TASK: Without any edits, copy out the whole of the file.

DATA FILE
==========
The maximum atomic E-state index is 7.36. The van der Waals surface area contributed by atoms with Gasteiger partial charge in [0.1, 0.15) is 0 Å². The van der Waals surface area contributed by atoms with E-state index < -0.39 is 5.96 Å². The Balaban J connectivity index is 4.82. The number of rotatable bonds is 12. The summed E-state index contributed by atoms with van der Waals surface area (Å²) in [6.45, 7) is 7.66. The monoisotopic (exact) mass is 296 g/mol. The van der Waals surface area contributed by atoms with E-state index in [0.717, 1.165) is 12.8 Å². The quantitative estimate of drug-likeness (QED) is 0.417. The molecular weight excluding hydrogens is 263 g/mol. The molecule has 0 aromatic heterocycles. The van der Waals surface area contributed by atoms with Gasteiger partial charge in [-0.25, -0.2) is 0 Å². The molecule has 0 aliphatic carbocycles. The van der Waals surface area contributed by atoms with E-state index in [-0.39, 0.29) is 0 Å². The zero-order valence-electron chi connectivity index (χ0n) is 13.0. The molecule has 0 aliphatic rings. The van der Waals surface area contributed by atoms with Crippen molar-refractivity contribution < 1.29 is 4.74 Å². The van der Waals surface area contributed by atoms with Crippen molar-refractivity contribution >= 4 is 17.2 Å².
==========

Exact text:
The maximum atomic E-state index is 7.36. The van der Waals surface area contributed by atoms with Gasteiger partial charge in [0.1, 0.15) is 0 Å². The van der Waals surface area contributed by atoms with E-state index < -0.39 is 5.96 Å². The Balaban J connectivity index is 4.82. The number of rotatable bonds is 12. The summed E-state index contributed by atoms with van der Waals surface area (Å²) in [6.45, 7) is 7.66. The monoisotopic (exact) mass is 296 g/mol. The van der Waals surface area contributed by atoms with E-state index in [0.717, 1.165) is 12.8 Å². The quantitative estimate of drug-likeness (QED) is 0.417. The molecular weight excluding hydrogens is 263 g/mol. The molecule has 0 aromatic heterocycles. The van der Waals surface area contributed by atoms with Gasteiger partial charge in [-0.25, -0.2) is 0 Å². The molecule has 0 aliphatic carbocycles. The van der Waals surface area contributed by atoms with E-state index in [-0.39, 0.29) is 0 Å². The zero-order valence-electron chi connectivity index (χ0n) is 13.0. The molecule has 0 aliphatic rings. The van der Waals surface area contributed by atoms with Crippen molar-refractivity contribution < 1.29 is 4.74 Å². The van der Waals surface area contributed by atoms with Crippen molar-refractivity contribution >= 4 is 17.2 Å².